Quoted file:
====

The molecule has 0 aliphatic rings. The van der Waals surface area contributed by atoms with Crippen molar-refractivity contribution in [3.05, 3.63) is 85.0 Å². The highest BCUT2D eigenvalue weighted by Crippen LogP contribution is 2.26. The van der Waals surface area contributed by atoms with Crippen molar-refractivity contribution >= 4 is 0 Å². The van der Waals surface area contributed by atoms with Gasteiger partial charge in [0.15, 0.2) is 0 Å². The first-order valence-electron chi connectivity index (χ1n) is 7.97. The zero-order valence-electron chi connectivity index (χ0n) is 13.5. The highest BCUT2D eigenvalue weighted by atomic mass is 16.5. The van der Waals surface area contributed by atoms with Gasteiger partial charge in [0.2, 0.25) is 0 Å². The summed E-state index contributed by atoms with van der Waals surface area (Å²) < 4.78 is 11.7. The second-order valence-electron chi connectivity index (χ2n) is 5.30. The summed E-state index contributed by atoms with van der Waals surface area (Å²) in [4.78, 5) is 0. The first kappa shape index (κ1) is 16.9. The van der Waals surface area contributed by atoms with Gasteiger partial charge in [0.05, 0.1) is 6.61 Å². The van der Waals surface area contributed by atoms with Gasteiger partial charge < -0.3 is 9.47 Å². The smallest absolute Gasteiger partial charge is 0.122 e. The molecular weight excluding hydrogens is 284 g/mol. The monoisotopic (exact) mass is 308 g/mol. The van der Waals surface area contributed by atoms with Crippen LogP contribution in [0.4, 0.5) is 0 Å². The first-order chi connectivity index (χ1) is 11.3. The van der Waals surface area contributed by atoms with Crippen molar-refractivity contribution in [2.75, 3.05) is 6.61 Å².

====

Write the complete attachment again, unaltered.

The molecule has 0 aliphatic rings. The van der Waals surface area contributed by atoms with Crippen molar-refractivity contribution in [3.05, 3.63) is 85.0 Å². The highest BCUT2D eigenvalue weighted by Crippen LogP contribution is 2.26. The van der Waals surface area contributed by atoms with Crippen molar-refractivity contribution >= 4 is 0 Å². The van der Waals surface area contributed by atoms with Gasteiger partial charge in [0.15, 0.2) is 0 Å². The first-order valence-electron chi connectivity index (χ1n) is 7.97. The zero-order valence-electron chi connectivity index (χ0n) is 13.5. The highest BCUT2D eigenvalue weighted by atomic mass is 16.5. The van der Waals surface area contributed by atoms with Gasteiger partial charge in [0.2, 0.25) is 0 Å². The summed E-state index contributed by atoms with van der Waals surface area (Å²) < 4.78 is 11.7. The second-order valence-electron chi connectivity index (χ2n) is 5.30. The summed E-state index contributed by atoms with van der Waals surface area (Å²) in [4.78, 5) is 0. The first kappa shape index (κ1) is 16.9. The van der Waals surface area contributed by atoms with Gasteiger partial charge in [0.05, 0.1) is 6.61 Å². The van der Waals surface area contributed by atoms with Gasteiger partial charge < -0.3 is 9.47 Å². The smallest absolute Gasteiger partial charge is 0.122 e. The molecular weight excluding hydrogens is 284 g/mol. The monoisotopic (exact) mass is 308 g/mol. The van der Waals surface area contributed by atoms with Crippen LogP contribution in [0.4, 0.5) is 0 Å². The first-order chi connectivity index (χ1) is 11.3. The van der Waals surface area contributed by atoms with Crippen molar-refractivity contribution in [2.75, 3.05) is 6.61 Å².